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A new radar under development is expected to detect low observable (stealth) targets under electronic warfare conditions and identify stealth aircraft and missiles. Radar jamming is a form of electronic countermeasures (ECM), designed to degrade the effectiveness of enemy radar systems. Usually, this is done by emitting radio signals at specific frequencies which impair the ability of radar systems to accurately detect and depict objects in the operational environment.
China claims to have revealed a prototype of an advanced quantum radar that is resistant to jamming and may be able to detect stealth aircraft. The system’s operation is rooted in proven science and could be game-changing, but the Chinese still face significant development challenges in turning it into an operational capability.
The state-owned China Electronics Technology Group Corporation (CETC) revealed a mockup of their quantum radar.
While a traditional radar emits a beam of electromagnetic energy, which then reflects off objects in the distance, allowing the entire system to register their return signature and position with varying degrees of specificity, a quantum radar does essentially the same thing, but differently. It uses photons that are “entangled” together after a single beam of light is split in half. One of the two new beams passes through a converter that sends the particles traveling onward at a microwave frequency to bounce off objects like a normal radar. The full system would convert the particles back into the visible frequency as they returned to the radar’s receiver. The second beam serves an immensely important purpose. A phenomenon called quantum entanglement means that the pairs of photons that appear at the point a beam of light is split otherwise have a tendency to operate identically regardless of how far they are apart.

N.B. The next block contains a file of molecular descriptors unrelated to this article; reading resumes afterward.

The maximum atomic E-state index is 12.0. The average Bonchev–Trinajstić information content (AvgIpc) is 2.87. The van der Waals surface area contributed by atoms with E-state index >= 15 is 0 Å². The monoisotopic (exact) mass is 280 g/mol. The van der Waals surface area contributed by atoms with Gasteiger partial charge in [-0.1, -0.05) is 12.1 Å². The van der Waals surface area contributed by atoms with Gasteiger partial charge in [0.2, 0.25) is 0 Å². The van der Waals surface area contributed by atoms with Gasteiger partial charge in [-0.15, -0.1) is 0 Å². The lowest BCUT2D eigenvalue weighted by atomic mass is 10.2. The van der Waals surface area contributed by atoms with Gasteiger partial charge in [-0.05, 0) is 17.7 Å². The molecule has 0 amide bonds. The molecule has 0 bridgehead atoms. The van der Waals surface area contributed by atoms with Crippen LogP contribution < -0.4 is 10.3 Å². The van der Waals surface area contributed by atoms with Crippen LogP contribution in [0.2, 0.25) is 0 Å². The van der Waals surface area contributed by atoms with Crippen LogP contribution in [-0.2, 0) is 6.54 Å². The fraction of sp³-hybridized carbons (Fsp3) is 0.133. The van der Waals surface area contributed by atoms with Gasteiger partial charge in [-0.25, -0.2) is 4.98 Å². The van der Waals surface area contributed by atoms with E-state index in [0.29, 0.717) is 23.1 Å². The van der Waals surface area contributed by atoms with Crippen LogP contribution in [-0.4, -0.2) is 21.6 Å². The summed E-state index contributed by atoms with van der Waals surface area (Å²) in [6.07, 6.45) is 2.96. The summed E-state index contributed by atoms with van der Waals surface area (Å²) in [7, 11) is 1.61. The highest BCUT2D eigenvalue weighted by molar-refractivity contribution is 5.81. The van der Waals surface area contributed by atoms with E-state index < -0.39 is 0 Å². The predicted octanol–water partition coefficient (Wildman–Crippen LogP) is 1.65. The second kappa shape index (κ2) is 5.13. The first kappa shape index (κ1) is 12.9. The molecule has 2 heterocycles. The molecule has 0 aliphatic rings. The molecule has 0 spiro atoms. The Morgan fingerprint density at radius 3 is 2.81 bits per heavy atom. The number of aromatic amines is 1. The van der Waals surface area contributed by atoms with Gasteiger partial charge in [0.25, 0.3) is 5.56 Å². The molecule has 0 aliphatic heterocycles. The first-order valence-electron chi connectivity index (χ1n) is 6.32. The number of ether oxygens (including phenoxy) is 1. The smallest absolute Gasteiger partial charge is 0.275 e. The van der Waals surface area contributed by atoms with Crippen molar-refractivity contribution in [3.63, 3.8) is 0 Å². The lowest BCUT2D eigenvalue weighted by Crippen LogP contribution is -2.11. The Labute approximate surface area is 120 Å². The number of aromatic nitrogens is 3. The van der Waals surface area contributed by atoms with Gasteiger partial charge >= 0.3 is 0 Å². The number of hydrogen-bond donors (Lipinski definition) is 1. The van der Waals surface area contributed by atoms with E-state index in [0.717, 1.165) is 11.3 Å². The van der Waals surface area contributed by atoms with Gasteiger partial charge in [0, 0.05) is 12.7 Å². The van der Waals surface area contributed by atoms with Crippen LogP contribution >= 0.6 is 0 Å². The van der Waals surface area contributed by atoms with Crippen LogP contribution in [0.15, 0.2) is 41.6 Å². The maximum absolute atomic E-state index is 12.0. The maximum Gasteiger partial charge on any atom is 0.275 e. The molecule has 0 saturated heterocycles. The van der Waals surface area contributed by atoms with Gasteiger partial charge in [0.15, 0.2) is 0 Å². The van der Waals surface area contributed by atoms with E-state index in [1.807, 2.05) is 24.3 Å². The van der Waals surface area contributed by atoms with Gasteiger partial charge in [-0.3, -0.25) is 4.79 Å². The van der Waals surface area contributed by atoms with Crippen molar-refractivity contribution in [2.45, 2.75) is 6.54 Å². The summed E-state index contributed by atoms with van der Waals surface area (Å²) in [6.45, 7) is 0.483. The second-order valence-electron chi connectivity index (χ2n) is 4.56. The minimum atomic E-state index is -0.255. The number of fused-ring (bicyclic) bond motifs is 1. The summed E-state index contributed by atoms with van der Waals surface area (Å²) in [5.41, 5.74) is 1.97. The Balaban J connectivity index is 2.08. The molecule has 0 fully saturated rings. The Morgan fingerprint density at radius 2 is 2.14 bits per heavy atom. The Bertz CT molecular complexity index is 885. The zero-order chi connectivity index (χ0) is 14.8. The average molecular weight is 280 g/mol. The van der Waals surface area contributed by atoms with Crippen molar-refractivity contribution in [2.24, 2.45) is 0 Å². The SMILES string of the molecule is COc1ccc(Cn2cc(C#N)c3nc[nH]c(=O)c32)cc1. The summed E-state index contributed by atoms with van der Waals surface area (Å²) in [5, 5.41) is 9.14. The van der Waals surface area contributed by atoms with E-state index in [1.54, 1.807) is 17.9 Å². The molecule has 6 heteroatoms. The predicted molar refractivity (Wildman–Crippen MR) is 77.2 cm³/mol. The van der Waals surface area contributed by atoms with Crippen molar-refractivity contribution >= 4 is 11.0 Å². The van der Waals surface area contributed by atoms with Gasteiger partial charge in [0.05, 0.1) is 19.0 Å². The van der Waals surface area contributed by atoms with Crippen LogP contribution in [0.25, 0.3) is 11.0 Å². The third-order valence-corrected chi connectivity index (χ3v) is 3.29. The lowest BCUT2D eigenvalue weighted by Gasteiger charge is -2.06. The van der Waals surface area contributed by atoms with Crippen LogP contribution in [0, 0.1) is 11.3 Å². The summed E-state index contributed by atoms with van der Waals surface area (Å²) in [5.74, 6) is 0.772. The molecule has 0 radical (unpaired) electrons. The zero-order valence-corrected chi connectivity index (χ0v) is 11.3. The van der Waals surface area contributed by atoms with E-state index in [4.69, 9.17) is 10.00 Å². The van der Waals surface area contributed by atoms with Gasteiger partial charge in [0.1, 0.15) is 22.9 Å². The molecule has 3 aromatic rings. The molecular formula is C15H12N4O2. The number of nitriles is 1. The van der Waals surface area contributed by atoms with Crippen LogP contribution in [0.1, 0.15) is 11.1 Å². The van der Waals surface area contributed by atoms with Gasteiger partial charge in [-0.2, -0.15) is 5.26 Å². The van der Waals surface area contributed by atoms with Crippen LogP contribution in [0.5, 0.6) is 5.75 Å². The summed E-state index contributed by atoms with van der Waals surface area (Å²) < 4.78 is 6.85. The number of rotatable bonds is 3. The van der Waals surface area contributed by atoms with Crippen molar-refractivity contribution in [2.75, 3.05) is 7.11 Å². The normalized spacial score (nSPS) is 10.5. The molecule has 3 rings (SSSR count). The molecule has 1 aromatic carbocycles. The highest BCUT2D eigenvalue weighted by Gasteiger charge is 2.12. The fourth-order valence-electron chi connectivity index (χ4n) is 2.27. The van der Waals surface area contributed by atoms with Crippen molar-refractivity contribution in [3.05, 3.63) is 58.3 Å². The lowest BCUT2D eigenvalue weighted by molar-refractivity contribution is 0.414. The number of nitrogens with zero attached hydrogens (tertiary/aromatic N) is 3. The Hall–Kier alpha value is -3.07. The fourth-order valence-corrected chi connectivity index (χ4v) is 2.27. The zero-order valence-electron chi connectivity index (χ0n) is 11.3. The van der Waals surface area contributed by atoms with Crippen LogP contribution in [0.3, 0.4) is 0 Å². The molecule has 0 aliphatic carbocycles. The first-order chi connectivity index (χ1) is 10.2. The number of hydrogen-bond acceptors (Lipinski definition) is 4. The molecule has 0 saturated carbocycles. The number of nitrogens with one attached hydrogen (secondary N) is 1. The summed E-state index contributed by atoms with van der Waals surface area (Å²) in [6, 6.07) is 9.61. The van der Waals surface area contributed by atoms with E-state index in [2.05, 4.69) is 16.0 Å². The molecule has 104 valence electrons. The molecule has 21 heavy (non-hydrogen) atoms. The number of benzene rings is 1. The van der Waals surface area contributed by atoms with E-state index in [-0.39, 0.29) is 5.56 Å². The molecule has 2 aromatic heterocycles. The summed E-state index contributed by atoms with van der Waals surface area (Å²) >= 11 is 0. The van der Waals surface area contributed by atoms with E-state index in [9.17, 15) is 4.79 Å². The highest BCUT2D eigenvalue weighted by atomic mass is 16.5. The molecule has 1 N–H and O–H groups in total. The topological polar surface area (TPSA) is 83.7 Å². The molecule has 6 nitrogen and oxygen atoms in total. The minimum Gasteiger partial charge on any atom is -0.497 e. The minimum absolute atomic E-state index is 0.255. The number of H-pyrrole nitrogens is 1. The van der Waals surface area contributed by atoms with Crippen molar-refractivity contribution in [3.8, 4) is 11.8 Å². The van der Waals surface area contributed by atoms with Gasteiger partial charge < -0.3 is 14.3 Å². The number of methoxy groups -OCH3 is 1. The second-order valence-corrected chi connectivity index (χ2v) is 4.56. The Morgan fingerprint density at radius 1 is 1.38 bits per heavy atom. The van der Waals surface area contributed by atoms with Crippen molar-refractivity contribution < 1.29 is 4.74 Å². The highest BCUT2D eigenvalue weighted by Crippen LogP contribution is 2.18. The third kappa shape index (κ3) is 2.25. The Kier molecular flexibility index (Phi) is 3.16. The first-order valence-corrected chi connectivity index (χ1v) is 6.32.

What this means is that the quantum radar should be able to register the paired photons in both streams and record only the signals it gets back from particles that have a partner. This would make the system more accurate since it would be able to quickly eliminate signals from other sources, such as ground clutter when tracking targets at low altitude or operating in a maritime role, according to a report by thedrive.com.
The quantum radar should is also expected to be able to identify stealth planes, missiles, and ships. Existing radar absorbent materials are not specifically designed to absorb or defuse these particles. Stealthy shapes might still deflect the photons and cause them to lose energy to some degree, but the system’s ability to isolate only the activities of the entangled photons theoretically means that it should be able to detect even a very weak signal by cutting out all of the background noise.
CETC claims that it has been working on the system for years and first tested it in 2015.